Lessons Learned From NPs Who Have Failed the FNP and AGNP Primary Care Boards

Margaret A. Fitzgerald, DNP, FNP-BC, NP-C, FAANP, CSP, FAAN, DCC, FNAP

I occasionally speak with NPs who are among the approximately 20% of examinees who do not pass the NP exam on the first try. (Keep in mind, these are NPs who did not use Fitzgerald Review courses or who used another review course. People who use the Fitzgerald NP review have a 99%+ pass rate.) What have I learned from these conversations? This is a group of highly intelligent people who completed a course of rigorous graduate study. In spite of this, they were unsuccessful at passing an exam that dictates whether the NP can practice. This can be a devastating blow. However, in retrospect, most can say what got in the way of success. Here is what they have shared.

“I expected to read the question and quickly recognize the answer.”

While this could happen with a low-level, fact-oriented question, such as one identifying an anatomic landmark or a cranial nerve, few of the certification exam questions will be of this type. Most of the exam questions assess much higher-level knowledge and are much more complex. Most questions test your ability to assess, diagnose, and develop a plan of intervention and response to care (evaluation) for a clinical situation, requiring analysis and synthesis of the information critical to choosing the correct answer. Anticipate applying your clinical decision-making skills to each test question.

Test-taking tip: Make sure you think through each question. In particular, bear in mind how the pathophysiology of the condition affects its presentation, how the application of evidence-based practice influences the choice of diagnostics, how treatment modifies the course of disease, and how to evaluate patient care outcomes.

“I got through the test fairly quickly and did not think it was that difficult. I was stunned when I found out I failed.”

This is a comment I often hear from NPs who failed their board exam. Nearly every test question has what I call a “gotcha” answer, or an answer that appears quite self-evident. The error the test candidate makes is failing to consider all information presented, analyzing and synthesizing that information, and deeply considering the purpose of the test question. This approach can lead the candidate to view the question as being simple and having only one possible answer.

Test-taking tip: Seldom do questions on the NP boards have just one correct answer, but the question will have one BEST answer, once all information provided is carefully considered.

“I could not figure out what the question was asking.”

Sometimes identifying the verb in the question can help you determine the purpose of the question. In addition, look at the information presented, and then ask yourself, “Is this question a test of the ability to gather subjective or objective information? Is it a test of the ability to develop a diagnosis or to plan a course of intervention? Is this a question aimed at evaluating response to treatment?” Answering these questions will help focus your thought process as you chose the answer.

Test-taking tip: The acronym “ADPIE” is a helpful way to remember this approach to determining what the test question is asking (see Table 1). ADPIE stands for the five steps to keep in mind when reviewing a question.

Table 1. What is the question asking?

The clinical decision-making process has 5 major components, usually performed sequentially: ADPIE
~30% of exam
Collect subjective (health history including history of present illness) and objective (physical examination, available diagnostic results) data.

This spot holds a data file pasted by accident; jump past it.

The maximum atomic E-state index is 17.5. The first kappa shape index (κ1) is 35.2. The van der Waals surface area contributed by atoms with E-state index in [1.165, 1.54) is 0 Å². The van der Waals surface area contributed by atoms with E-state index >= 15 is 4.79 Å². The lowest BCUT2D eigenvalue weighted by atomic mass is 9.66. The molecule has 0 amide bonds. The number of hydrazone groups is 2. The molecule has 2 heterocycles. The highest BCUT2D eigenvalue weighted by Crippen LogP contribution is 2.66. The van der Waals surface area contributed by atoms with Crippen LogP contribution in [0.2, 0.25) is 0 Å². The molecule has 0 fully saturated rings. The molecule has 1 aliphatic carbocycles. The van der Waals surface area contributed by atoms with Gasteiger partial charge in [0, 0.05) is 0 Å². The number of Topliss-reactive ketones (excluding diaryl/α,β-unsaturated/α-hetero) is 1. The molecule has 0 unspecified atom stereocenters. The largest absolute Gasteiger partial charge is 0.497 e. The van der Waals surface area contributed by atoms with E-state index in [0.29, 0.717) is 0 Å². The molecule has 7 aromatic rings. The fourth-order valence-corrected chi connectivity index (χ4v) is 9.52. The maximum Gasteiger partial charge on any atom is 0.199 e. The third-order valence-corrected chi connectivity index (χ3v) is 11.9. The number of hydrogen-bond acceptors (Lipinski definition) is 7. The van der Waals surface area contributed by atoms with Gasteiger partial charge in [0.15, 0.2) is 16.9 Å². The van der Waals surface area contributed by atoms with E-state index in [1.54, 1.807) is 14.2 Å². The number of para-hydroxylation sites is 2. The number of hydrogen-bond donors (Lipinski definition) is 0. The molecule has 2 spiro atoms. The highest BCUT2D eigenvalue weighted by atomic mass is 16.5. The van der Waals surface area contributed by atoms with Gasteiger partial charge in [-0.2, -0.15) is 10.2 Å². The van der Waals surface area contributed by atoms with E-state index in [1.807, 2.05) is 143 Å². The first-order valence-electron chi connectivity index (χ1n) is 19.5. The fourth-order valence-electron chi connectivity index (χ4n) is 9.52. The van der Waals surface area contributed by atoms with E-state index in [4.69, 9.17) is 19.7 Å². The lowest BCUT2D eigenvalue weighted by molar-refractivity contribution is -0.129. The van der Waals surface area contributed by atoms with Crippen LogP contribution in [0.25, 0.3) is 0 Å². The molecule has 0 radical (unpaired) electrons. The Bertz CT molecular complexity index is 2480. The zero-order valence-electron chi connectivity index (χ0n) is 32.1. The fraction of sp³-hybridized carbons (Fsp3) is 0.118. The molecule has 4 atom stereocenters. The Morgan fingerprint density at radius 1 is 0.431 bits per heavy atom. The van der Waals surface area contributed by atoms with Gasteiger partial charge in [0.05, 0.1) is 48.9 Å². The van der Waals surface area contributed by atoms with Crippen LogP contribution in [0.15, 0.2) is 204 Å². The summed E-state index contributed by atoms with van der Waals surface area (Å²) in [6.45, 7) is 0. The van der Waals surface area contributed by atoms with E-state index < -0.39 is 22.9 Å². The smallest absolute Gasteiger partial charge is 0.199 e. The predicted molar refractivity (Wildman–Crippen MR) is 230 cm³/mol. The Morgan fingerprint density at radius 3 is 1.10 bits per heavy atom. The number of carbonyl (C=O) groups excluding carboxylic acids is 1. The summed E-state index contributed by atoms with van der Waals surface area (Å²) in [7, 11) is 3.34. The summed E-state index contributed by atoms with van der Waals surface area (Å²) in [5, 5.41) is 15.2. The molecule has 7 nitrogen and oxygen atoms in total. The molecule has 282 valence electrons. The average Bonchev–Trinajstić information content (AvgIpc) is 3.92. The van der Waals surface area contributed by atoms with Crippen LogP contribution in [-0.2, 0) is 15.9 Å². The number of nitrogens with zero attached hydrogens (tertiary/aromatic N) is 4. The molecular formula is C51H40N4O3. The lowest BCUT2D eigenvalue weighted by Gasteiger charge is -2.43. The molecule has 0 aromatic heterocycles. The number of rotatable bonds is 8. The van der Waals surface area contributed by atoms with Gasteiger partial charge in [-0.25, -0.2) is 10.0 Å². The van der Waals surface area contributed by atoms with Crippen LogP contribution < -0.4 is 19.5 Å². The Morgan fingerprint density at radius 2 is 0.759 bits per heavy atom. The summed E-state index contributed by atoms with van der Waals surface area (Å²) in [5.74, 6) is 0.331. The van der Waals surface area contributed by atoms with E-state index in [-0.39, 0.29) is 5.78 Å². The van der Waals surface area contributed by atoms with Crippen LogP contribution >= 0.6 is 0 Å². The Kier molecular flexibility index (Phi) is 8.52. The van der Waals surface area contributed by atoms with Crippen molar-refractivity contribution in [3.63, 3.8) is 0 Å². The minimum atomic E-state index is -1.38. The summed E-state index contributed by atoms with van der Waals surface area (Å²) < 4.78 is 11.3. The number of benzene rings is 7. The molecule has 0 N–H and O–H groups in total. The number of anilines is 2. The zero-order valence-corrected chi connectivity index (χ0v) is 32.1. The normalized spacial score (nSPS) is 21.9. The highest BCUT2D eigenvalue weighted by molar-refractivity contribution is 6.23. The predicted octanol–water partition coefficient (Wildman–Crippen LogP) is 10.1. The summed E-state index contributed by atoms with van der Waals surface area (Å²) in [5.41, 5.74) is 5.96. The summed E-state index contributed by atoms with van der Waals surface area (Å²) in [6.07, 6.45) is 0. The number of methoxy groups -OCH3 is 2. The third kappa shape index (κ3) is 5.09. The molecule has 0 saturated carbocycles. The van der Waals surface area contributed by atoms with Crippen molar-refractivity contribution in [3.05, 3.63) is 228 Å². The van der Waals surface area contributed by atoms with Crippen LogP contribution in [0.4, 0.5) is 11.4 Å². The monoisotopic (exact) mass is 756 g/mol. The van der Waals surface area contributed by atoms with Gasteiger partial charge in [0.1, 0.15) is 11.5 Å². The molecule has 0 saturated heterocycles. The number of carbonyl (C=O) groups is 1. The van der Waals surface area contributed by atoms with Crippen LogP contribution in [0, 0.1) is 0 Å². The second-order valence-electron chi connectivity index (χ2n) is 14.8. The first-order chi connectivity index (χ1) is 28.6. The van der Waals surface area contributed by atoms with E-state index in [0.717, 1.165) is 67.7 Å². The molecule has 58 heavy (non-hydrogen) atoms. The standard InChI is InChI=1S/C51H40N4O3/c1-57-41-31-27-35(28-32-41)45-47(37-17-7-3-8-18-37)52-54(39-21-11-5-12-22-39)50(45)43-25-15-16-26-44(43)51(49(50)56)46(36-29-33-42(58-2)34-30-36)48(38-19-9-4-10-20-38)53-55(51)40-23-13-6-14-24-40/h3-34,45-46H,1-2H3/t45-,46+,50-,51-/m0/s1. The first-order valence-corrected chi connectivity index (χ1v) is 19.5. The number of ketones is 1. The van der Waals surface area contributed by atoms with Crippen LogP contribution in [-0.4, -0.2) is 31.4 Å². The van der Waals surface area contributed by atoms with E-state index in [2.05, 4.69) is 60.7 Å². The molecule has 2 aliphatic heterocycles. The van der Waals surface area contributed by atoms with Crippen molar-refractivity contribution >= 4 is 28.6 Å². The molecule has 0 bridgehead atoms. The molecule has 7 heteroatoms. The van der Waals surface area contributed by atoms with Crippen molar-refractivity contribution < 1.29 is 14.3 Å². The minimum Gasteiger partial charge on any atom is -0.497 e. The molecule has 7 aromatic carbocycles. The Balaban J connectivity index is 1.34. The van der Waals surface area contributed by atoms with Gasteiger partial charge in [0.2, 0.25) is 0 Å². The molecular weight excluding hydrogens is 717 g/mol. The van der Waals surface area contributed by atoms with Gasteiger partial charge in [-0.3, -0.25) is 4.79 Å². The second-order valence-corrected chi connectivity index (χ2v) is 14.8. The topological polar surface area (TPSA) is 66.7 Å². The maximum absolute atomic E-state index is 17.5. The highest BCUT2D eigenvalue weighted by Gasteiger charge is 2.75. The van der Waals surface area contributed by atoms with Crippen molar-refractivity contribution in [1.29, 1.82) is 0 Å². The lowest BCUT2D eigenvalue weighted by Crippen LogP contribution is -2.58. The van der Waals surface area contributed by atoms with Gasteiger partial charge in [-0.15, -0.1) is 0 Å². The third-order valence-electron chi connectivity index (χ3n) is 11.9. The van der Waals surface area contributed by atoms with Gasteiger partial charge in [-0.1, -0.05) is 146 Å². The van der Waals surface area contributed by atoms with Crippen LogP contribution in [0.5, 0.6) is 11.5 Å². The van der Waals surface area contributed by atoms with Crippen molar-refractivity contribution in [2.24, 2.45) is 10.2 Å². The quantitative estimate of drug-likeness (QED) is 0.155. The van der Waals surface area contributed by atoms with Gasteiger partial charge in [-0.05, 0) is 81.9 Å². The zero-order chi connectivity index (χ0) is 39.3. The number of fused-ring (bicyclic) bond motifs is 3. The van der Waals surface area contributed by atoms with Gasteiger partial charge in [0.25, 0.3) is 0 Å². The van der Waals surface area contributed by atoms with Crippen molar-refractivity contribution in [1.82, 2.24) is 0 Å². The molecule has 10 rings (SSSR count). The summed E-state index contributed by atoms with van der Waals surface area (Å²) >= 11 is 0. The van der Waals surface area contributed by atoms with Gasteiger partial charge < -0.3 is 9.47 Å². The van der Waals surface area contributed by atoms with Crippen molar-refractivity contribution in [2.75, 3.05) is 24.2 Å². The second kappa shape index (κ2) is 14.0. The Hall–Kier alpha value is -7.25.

~25% of exam
Analyze assessment data to determine a (working) diagnosis, keeping in mind common health problems seen in primary care, not acute, specialty, or emergency care.
~25% of exam
Develop a plan of care and prescribe intervention to attain expected outcome.
Assume the resources needed to provide cost-effective diagnosis and treatment based on the evidence are available.
Implementation Actualizing the plan of care, the application portion of the above-mentioned process.
~20% of exam
Performed post-diagnosis, plan, and intervention. Evaluate patient’s attainment of treatment goals, keeping in mind the ongoing need to adjust the plan of care based on patient response.

“I did thousands of practice questions and figured that would be the best way to study for the exam.”

Keep in mind, this is a test to see whether you possess and can apply or utilize the knowledge base to be a safe, entry-level NP. Your study should focus on knowledge-building, so that you are able to discern the correct answer to all the exam questions. Use practice questions to confirm, but not to build, your knowledge base. I must also mention, many of the practice questions for sale are of poor quality and not representative of questions you will find on the NP boards. The deep knowledge-building questions found in my book, Nurse Practitioner Certification Exam Prep, Sixth edition, as well as the Fitzgerald NP Certification Exam Review and the Fitzgerald Test Bank will help you best prepare for boards. The Fitzgerald NP Certification Exam Review works on knowledge building and honing critical thinking skills, to ensure success on the NP boards.

Test-taking tip: You should be scoring 85% or higher on high-quality practice exams prior to taking the boards; a lower score means more work is needed on building your knowledge base and clinical decision-making skills.

“More than one answer was applicable to the situation presented. I was not sure which answer was correct.”

Take another look at the question, and then choose the response most specific to the given situation. Also, sometimes questions that relate to presentation of disease have more than one applicable answer. However, the response with the most common presentation is likely to be correct. For example, an adult with bacterial meningitis can present with nuchal rigidity and papilledema. However, since nuchal rigidity is seen in the majority of adults with this diagnosis, and papilledema is found far less often, nuchal rigidity is a better choice. In addition, on the family nurse practitioner (FNP) exam, childhood development questions often have more than one correct response. For example, a healthy 4½-month-old infant is expected to roll stomach to back and smile. However, smiling is a developmental milestone achieved by age 2 months, while rolling is typically not seen until the baby is 4 months old. Therefore, rolling stomach to back is the best response. It is also important to consider which answer best reflects evidence-based practice. For example, while azithromycin is commonly prescribed for the treatment of otitis media and acute bacterial rhinosinusitis, due to high rates of resistant organisms this antibiotic is not recommended for use in either condition, with amoxicillin-based therapies cited as the first-line evidence-based practice intervention.